An analysis of aging in Down syndrome and hypercholesterolemia mouse models has suggested that a Down syndrome-associated gene, DSCR-1, protects against abnormal vascularization of the cornea and associated corneal opacity (blindness) by suppressing oxidized LDL cholesterol production and new downstream angiogenic signaling in patients with chronic high cholesterol. Epidemiological data suggests that, while the neurological pathology of Down syndrome patients worsens with age, they are also less susceptible to age-related vascular diseases. The responsible genes and mechanisms have not yet been clarified, but DSCR-1 appears to be a strong candidate for a wide range of vascular diseases, such as atherosclerosis and hypertension.
Down syndrome, the most common congenital disease in human genetics, has seen dramatic increases in longevity with advances in modern medicine. Unfortunately, new problems associated with this increased longevity have emerged, such early Alzheimer’s, reduced vision, and muscle weakness. However, unlike the nervous system, the vascular system in Down syndrome patients is very resistant to aging pathologies like solid cancers (as opposed to blood cancers such as leukemia), atherosclerosis, hypertension, and Kawasaki disease — a systemic vasculitis that some researchers say has a connection to SARS-CoV-2, the virus that causes COVID-19. It has therefore become important to conduct comprehensive genomic and pathological analyses, including secondary analyses of gene expression on Down syndrome chromosomes and changes due to different chromosome numbers, to determine its cause.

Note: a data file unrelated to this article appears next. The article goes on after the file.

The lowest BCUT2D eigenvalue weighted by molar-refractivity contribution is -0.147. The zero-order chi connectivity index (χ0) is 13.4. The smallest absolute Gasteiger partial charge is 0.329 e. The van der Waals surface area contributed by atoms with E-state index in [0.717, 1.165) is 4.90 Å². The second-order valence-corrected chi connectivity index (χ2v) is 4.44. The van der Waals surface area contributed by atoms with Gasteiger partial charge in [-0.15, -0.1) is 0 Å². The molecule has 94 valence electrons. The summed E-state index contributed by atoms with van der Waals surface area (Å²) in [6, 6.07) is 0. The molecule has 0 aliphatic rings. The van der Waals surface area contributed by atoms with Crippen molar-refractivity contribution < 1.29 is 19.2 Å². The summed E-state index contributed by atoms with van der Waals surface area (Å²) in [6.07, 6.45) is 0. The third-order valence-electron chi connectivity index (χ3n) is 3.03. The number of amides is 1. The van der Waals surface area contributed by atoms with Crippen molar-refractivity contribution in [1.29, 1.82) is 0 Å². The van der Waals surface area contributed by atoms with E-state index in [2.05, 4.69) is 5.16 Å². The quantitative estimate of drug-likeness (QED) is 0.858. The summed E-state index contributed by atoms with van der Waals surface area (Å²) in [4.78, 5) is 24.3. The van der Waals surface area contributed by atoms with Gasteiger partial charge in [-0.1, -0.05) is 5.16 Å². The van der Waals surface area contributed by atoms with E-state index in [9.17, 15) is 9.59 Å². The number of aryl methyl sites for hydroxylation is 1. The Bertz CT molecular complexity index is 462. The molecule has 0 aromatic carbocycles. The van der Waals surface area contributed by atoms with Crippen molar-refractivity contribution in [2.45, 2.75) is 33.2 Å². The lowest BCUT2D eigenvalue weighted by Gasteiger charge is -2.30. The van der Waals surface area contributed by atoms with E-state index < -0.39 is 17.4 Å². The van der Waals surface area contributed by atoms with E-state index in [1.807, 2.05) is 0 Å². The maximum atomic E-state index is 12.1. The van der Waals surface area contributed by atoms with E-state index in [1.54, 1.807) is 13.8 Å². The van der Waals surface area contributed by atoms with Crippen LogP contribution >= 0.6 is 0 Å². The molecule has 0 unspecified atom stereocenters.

Down syndrome occurs when there is an extra chromosome 21 instead of the usual two. DSCR-1 is located on chromosome 21 and suppresses signals related to angiogenesis. A research group based in Kumamoto University (Japan) crossed hypercholesterolemia (ApoE-deficient) mice with those that highly expressed DSCR-1 and those that were DSCR-1-deficient to analyze the effects of aging. By examining the pathological signals produced by high cholesterol, they hoped to determine why corneal opacity (prominent in ApoE deficiency) is protected against by high DSCR-1 expression and exacerbated by DSCR-1 deficiency.
DSCR-1-deficient mice showed slight age-related corneal opacity, which was dramatically exacerbated when crossed with ApoE-deficient mice, and increased corneal inflammation. DSCR-1 protects postnatal homeostasis based on its inhibitory and antioxidant effects on the NFAT transcription factor — a major factor in the development of Down syndrome. DSCR-1 deficiency results in the abnormal activation of NFAT and the signal transduction function of SDF-1 and its receptor CXCR4, which has an angiogenic effect in peripheral blood vessels. This results in increased angiogenesis and lymphangiogenesis in the corneal area.
Researchers further clarified that DSCR-1 deficiency increases oxidized LDL cholesterol which, in turn, increases SDF-1 production in the endothelium and the production of the angiogenesis-promoting factor VEGF in infiltrating macrophages, thus resulting in pathological angiogenesis (and clouding) in the cornea. This condition was greatly alleviated by the administration of antibodies that neutralize the function of SDF-1.
“This study shows that, in addition to suppressing cancer growth and cytokine storms in sepsis, DSCR-1 may have a protective effect on pathological angiogenesis under high cholesterol conditions,” said study leader, Professor Takashi Minami. “We have also obtained data on NFAT/DSCR-1 signaling in patients with human corneal lesions, suggesting that drugs that block NFAT and its downstream SDF-1 function may be effective in protecting against age-related vascular disease.”